CMS Issues Survey Guidance on Resident Freedom of Choice Under Medicare Part D
CMS recently released a memorandum to State Survey Agency directors that attempts to clarify CMS’s position on a resident’s right to choose a Medicare Part D prescription drug plan (PDP) and pharmacy provider, nursing facilities’ responsibility to provide drugs to residents, and regulators’ responsibilities with respect to the new Medicare prescription drug benefit and nursing facilities. The memorandum is important to long-term care facilities because it will serve as enforcement guidance during the survey process.
The key points of the memo are as follows:
- Residents have the right to make informed decisions/choices about their care and a facility can violate various survey requirements if it interferes with that right.
- While residents are guaranteed the right to choose a PDP, they do not have freedom to choose a pharmacy;
- CMS expects nursing facilities to work with their current pharmacies to assure that all residents’ PDP choices are accommodated and that the facilities provide all medications and pharmacy services to meet the needs of each resident.
CMS clearly states that a resident has a right to select a PDP of their choosing. That freedom of choice is not lessened “simply by virtue of the beneficiary's admission to a nursing facility.” That being said, the memo also clearly states that the freedom of choice provisions do not empower nursing facility residents to choose a pharmacy. The facility has control over its contracts with pharmacy providers. A long-term care facility can continue to contract with a single pharmacy, but it must accommodate the PDP choices of all residents.
CMS provides surveyors with a number of examples of how a nursing facility might frustrate a resident’s ability to chose a PDP and therefore violate that resident’s rights. Examples include a facility that:
- Engages a pharmacy that does not have an arrangement with the PDP selected by the resident, subjecting the resident to non-coverage of medications and/or higher cost-sharing or premiums (if co-pays are applicable).
- Overreaches its authority and steers a resident to a PDP preferred by the facility or its pharmacy. In its guidance, CMS explicitly states that a facility should never “require, request, coach, or steer any resident to select or change a plan for any reason” nor “knowingly and/or willingly allow the pharmacy servicing the nursing facility” to do so. Under this scenario, a facility could be cited at 42 C.F.R. 483.12(d), which prohibits a facility from requiring residents to waive their Medicare rights.
- Fails to permit residents to receive coverage of needed drugs. This could happen if a facility pressured the resident to join a PDP that was more favorable to the facility and its pharmacy provider, but provided less coverage of the resident’s drugs than the PDP that resident wanted to choose. Under this scenario, a facility could be cited at 42 C.F.R. §483.60, which obligates facilities to acquire all drugs to meet the needs of each resident.
The guidance also appears to create a requirement that nursing facilities provide residents with a notice about Medicare Part D. It states that facilities should provide residents with “an explanation on admission, or when a plan is selected if the resident is already in the nursing facility, of their right to choose their prescription drug benefit plan.”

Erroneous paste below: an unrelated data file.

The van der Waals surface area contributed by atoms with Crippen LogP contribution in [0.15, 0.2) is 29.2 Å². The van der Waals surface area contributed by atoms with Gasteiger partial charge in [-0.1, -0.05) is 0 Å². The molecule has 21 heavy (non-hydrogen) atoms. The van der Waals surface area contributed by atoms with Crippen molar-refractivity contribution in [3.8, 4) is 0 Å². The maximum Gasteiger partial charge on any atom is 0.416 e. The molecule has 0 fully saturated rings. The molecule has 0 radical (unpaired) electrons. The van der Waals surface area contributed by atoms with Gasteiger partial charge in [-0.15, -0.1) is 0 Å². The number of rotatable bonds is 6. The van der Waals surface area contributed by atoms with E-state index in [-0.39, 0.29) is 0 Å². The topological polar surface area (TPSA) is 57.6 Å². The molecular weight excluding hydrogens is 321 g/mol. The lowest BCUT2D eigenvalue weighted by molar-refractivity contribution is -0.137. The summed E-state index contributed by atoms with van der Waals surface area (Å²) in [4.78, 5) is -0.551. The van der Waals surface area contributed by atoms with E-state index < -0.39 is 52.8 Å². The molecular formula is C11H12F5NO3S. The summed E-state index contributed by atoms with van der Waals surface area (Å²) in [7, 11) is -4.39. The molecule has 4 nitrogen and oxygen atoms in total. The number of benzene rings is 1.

Suggestions For Facilities
Monitoring and managing Part D enrollments, coverage, and other issues are critical to a facility avoiding the survey situations addressed in the CMS memo. To ensure compliance, facilities should:
- Identify the resident’s PDP selection at admission, and know in which PDP each resident has enrolled.
- Communicate frequently and consistently with its pharmacy provider about resident Part D enrollments, non-coverage of medications, and facility policies on education and steering of residents into PDPs.
- Educate residents regarding the medication coverage of particular PDPs. This is still allowed, and CMS encourages facilities to assist residents with their choices. However, facilities and their pharmacy contractor(s) must avoid directing residents to a specific plan or plans, because that is likely to be construed as “steering” by surveyors.
- Because the facility is responsible for providing all of the medications for its residents, work with its pharmacy provider to identify the plans that offer the broadest coverage for residents. The facility should then ensure the pharmacy has contracts in place with sufficient plans to ensure that the plan choices and medication coverage of all residents are accommodated.
- If medications are not covered for a resident, consider filing an exception and/or appeal with the PDP to get that medication covered for the resident. Facilities can file those requests on behalf the residents.
- Consider adding a notice regarding Medicare Part D to its admission documents, as suggested in the CMS guidance. Such a form can and should also facilitate the resident giving notice to the facility of their PDP selection.
- Allow residents meaningful freedom of choice in the selection of their PDP. To ensure that happens, CMS expects facilities to either 1) work with their current pharmacies to assure participation in all of the appropriate PDPs chosen by that facility's Medicare beneficiaries, 2) add additional pharmacies to achieve that objective, or 3) contract exclusively with another pharmacy that contracts more broadly with various PDPs.
A link to the text of the letter is at the CMS website at http://www.cms.hhs.gov/SurveyCertificationGenInfo/downloads/SCLetter06-16.pdf.
If you have questions about the guidance or how it affects your facility operations or surveys, contact Chris Puri, attorney with Boult Cummings Senior Housing and Long Term Care Team.